If your purpose is to persuade, though, you have to use a different strategy. For instance, if your boss says, "Why should we invest company resources into this project?" you will still want to respond with concise evidence. However, the facts in and of themselves will likely not be enough to win over your audience.
Persuasive Impromptu Speech Strategies
The most important thing that you need to understand about persuasive speeches is that facts DO NOT persuade. I know that goes against conventional wisdom, but it is true. Human nature is interesting. For instance, if I tell you that I have a fact that is absolutely true, 100% of the time, human nature makes us want to test the statement. By nature, we are contrarians.
Some of you may be thinking, "I'm not sure that is actually true, Doug..." If you are, you just proved my point. So, when you are trying to persuade your audience, it is better to start with an example or story. Then, finish with your opinion or advice.
Examples and Stories Are More Persuasive than a List of Facts.
A good way to start your persuasive response is with a story or example. If you start with an example from your own personal experience, there is no way your audience can argue with you. In fact, they are less likely to even want to.
"So why should we invest in this new software?"
"Well boss, a couple of days ago, I got a call from an angry customer upset because he had been overbilled. Instead of being able to pull his account up in my terminal, I had to put him on hold. Then, I reached out to accounts receivable. I didn't have all the information that they needed, so I had to put them on hold, go back and ask a couple more questions of the customer. It was a frustrating process, and the customer just got more and more irritated. The new software can fix this problem."
If I respond with a quick example or story, it is easier for the listener to understand why my solution will work. The boss can't very well say, "That did not happen. No upset customer called you." Since I'm using my own experience as proof, the argumentative phase of a persuasive discussion is removed entirely.
The technique doesn't work every single time, but it does work more often then trying to use a list of facts or just your opinion to win over your audience.
A Little Trick to Help You Identify a Good Example WHen Under Pressure.
The human brain is a fantastic hard drive. It stores every incident that you have ever experienced. However, the human brain also has a series of filters for retrieving this data. If we didn't have the filters, every memory that we have ever experienced would be constantly going on in our heads all the time. We'd be insane.
So, if you need to create a persuasive impromptu speech on the fly, you have to bypass those filters. A good way to do this is to try to focus your brain on a specific incident related to the fact or opinion that you have. In your head, just ask yourself, when was a time that I experienced this?" Also effective is the phrase, "That reminds me of the time..."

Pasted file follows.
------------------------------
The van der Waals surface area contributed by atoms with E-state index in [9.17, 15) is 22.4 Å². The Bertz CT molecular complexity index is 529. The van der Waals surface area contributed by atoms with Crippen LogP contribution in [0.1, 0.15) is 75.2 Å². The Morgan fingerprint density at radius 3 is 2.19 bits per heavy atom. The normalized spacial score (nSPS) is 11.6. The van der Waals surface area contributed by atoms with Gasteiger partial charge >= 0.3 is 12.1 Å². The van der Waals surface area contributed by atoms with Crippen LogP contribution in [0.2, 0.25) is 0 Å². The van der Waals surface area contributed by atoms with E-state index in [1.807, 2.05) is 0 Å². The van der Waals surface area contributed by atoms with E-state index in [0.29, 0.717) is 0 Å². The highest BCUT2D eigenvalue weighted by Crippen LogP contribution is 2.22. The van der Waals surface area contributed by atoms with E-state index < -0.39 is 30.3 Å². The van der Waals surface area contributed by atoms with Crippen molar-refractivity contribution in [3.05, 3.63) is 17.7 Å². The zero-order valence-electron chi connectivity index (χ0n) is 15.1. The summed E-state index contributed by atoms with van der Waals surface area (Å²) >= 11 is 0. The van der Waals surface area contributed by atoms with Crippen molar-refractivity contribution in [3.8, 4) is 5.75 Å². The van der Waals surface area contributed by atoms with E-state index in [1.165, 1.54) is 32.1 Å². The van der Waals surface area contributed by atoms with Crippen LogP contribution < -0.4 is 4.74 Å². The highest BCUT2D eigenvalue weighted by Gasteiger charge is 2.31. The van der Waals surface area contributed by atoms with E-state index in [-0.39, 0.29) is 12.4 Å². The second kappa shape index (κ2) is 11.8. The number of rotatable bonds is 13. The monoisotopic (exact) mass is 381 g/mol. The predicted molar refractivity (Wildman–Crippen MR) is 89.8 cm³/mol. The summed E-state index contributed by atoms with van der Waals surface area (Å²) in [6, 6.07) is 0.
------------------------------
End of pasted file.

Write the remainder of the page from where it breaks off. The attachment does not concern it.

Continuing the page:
Try it out. For instance, if I say, persuade me to be on time for appointments, just pause and ask yourself, "When was a time that I was late for an appointment and it cost me?" Or you might try... "Late for an appointment... That reminds me of the time..."
Most likely, an image popped into your head related to that topic. That image is a memory of a time related to the topic.
Finish Your Persuasive Impromptu Speech With Your Opinion or Action.
Once you deliver your incident or example, make sure to finish with your action or example. These tend to come naturally after you tell a story. For instance, many people will finish by saying, "The moral of the story is..."
Basically, you want to reinforce your point only AFTER you have gotten the audience to agree with your evidence. The example gets the audience moving in your direction. Then the moral of the story gives your audience a call to action.
The technique works really well, and you can create the entire persuasive speech in seconds.
How to Improve Impromptu Speaking Skills
Each of these impromptu speech tips takes practice to master. A good place to practice them is in other prepared speeches. For instance, if someone asks you a question in a formal speech, you can use the techniques to answer. We also practice impromptu speaking in every session of our virtual public speaking class. So, if you really want to master this skill, join us for the weekly sessions of Fearless Presentations ®.